Bitexco started off as a textile company but has ballooned into a powerhouse that invests in everything from mineral water to real estate, including the most iconic skyscraper anchoring the Ho Chi Minh City skyline.
 
It’s exactly this kind of investment Vietnam is seeking as it grapples with deficits in public funds. As of midyear, spending exceeded revenue by 62.1 trillion dong ($2.9 billion), according to the Ministry of Finance, compared with 50.7 trillion dong in the first quarter.
 
In the mixed bag of solutions, there’s been talk of raising the public debt ceiling and of issuing bonds worth at least 90 trillion dong this year. And now there’s both talk and action on public-private partnerships.

You May Like

EU Court Fines Poland for Hosting CIA 'Black Sites'

Ruling is first time a court has acknowledged suspects were held and tortured at the sites, under US program launched following the 9/11 terrorist attacks More

Migrant Issues Close to Home Spur Groups to Take Action

Groups placing water, food in the desert, or aiding detainees after release, have one common goal: no more deaths of migrants crossing illegally into the US More

Video At AIDS Conference, Prevention Pill Stirs Excitement

Truveda shows promise, spurring debate over access and other approaches More

Featured Videos

Your JavaScript is turned off or you have an old version of Adobe's Flash Player. Get the latest Flash player.
Israel Targets Gaza Supply Tunnelsi
X
July 24, 2014 4:42 AM
The Israeli military has launched a ground operation in Gaza to destroy the myriad tunnels that may have been used to smuggle weapons to Hamas. VOA's Zlatica Hoke reports that could mean more hardship for the people of Gaza, who obtain some of their essential supplies through these underground passages
Video

Video Israel Targets Gaza Supply Tunnels

The Israeli military has launched a ground operation in Gaza to destroy the myriad tunnels that may have been used to smuggle weapons to Hamas. VOA's Zlatica Hoke reports that could mean more hardship for the people of Gaza, who obtain some of their essential supplies through these underground passages
Video

Video MH17's 'Black Boxes' Could Reveal Crash Details

The government of Malaysia now has custody of the cockpit voice and flight data recorders from Malaysia Airlines Flight 17, which was hit by a missile over Ukraine before crashing last week. As VOA's Carolyn Presutti reports, the so-called black boxes may hold information about the final minutes of the flight.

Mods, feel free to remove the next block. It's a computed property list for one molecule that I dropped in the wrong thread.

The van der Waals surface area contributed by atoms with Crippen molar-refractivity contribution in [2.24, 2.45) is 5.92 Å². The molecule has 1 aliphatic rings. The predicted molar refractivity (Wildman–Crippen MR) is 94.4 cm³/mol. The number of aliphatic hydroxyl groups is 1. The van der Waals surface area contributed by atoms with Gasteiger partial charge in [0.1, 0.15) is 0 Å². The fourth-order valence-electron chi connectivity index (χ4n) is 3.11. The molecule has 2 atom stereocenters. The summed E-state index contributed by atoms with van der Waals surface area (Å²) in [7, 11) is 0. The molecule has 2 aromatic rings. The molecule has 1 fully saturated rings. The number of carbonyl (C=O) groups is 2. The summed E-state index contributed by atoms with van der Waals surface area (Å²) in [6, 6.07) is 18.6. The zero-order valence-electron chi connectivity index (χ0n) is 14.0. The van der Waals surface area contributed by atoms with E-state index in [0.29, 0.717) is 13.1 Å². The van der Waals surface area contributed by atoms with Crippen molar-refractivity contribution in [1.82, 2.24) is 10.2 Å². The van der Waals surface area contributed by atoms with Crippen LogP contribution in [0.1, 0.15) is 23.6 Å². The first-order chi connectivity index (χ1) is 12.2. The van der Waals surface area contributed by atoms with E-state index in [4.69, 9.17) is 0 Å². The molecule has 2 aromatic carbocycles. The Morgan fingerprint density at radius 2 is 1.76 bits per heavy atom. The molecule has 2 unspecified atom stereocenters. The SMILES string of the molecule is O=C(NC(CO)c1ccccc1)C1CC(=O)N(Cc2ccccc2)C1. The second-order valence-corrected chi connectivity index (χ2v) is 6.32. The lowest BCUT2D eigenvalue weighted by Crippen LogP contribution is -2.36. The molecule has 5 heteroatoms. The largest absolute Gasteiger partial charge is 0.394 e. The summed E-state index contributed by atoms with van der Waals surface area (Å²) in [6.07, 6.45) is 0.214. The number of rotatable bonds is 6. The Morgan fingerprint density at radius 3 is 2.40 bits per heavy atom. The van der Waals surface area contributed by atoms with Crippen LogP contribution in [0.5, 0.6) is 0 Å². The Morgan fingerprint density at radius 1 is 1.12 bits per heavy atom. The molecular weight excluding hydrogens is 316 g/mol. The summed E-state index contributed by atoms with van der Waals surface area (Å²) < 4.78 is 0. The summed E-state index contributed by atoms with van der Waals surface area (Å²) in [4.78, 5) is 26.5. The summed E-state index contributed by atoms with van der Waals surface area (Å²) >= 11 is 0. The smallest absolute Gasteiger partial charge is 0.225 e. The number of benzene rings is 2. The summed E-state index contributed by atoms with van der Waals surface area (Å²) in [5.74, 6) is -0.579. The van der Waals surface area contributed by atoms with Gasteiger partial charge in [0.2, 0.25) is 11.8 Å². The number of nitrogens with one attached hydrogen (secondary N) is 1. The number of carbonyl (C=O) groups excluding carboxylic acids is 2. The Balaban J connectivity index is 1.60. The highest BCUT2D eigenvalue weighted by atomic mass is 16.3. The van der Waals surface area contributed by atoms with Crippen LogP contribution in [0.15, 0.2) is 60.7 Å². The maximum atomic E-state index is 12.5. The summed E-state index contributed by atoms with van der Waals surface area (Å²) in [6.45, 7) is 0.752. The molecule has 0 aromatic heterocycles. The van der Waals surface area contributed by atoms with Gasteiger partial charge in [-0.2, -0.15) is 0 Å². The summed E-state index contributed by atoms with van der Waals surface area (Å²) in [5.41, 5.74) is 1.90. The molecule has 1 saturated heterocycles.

Video

Video Living in the Shadows Panel Discussion

Following a screening of the new VOA documentary, "AIDS - Living in the Shadows," at the World AIDS conference in Melbourne, a panel discussed the film and how to combat the stigma associated with HIV/AIDS.
Video

Video IAEA: Iran Turns its Enriched Uranium Into Less Harmful Form

Iran has converted its stockpiles of enriched uranium into a less dangerous form that is more difficult to use for nuclear weapons, according to the United Nations’ Atomic Energy Agency. The move complies with an interim deal reached with Western powers on Iran's nuclear program last year, in exchange for easing of sanctions. Henry Ridgwell reports for VOA from London.
Video

Video Relic of Saint Draws Catholics Worried About Immigration Issue

A Roman Catholic saint who is a figure of devotion for those crossing the border into the United States is attracting believers concerned about the plight of undocumented immigrants. Mike O'Sullivan reports from Los Angeles, where a relic of Saint Toribio has drawn thousands to local churches.
Video

Video US Awards Medal of Honor for Heroics in Bloodiest of Afghan Battles

U.S. combat troops are withdrawing from Afghanistan, on pace to leave the country by the end of this year. But on Monday, U.S. President Barack Obama took time to honor a soldier whose actions while under fire in Afghanistan earned him the Medal of Honor. VOA's Jeff Seldin has more from the Pentagon.
Video

Video Ukraine Rebels Surrender MH17 Black Boxes

After days of negotiations, a senior separatist leader handed over two black boxes from an airliner downed over eastern Ukraine to Malaysian experts early Tuesday. While on Monday, the U.N. Security Council unanimously demanded that armed groups controlling the crash site allow safe and unrestricted access to the wreckage.
Video

Video In Cambodia, HIV Diagnosis Brings Deadly Shame

Although HIV/AIDS is now a treatable condition, a positive diagnosis is still a life altering experience. In Cambodia, people living with HIV are often disowned by friends, family and the community. This humiliation can be unbearable. We bring you one Cambodian woman’s struggle to overcome a life tragedy and her own HIV positive diagnosis.

AppleAndroid